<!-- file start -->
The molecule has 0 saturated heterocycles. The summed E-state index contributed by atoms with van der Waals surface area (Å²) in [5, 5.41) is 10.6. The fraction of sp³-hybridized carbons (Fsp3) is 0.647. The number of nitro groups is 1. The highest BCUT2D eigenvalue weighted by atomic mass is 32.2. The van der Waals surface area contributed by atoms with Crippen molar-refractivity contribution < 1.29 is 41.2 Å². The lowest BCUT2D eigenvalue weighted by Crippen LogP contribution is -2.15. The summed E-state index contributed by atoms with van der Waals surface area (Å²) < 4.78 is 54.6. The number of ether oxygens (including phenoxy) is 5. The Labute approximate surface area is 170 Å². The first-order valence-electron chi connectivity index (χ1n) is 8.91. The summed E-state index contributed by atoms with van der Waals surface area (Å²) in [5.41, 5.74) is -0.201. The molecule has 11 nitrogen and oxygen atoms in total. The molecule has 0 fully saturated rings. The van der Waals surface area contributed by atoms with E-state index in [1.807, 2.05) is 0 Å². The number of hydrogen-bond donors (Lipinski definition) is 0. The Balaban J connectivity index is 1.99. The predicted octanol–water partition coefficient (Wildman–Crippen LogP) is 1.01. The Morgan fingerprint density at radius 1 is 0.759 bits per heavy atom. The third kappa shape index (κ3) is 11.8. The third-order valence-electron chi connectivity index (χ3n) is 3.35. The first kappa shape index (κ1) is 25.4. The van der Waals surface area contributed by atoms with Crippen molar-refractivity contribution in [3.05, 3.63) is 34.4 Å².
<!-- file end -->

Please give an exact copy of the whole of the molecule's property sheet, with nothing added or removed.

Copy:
The molecule has 0 saturated heterocycles. The summed E-state index contributed by atoms with van der Waals surface area (Å²) in [5, 5.41) is 10.6. The fraction of sp³-hybridized carbons (Fsp3) is 0.647. The number of nitro groups is 1. The highest BCUT2D eigenvalue weighted by atomic mass is 32.2. The van der Waals surface area contributed by atoms with Crippen molar-refractivity contribution < 1.29 is 41.2 Å². The lowest BCUT2D eigenvalue weighted by Crippen LogP contribution is -2.15. The summed E-state index contributed by atoms with van der Waals surface area (Å²) < 4.78 is 54.6. The number of ether oxygens (including phenoxy) is 5. The Labute approximate surface area is 170 Å². The first-order valence-electron chi connectivity index (χ1n) is 8.91. The summed E-state index contributed by atoms with van der Waals surface area (Å²) in [5.41, 5.74) is -0.201. The molecule has 11 nitrogen and oxygen atoms in total. The molecule has 0 fully saturated rings. The van der Waals surface area contributed by atoms with E-state index in [1.807, 2.05) is 0 Å². The number of hydrogen-bond donors (Lipinski definition) is 0. The Balaban J connectivity index is 1.99. The predicted octanol–water partition coefficient (Wildman–Crippen LogP) is 1.01. The Morgan fingerprint density at radius 1 is 0.759 bits per heavy atom. The third kappa shape index (κ3) is 11.8. The third-order valence-electron chi connectivity index (χ3n) is 3.35. The first kappa shape index (κ1) is 25.4. The van der Waals surface area contributed by atoms with Crippen molar-refractivity contribution in [3.05, 3.63) is 34.4 Å².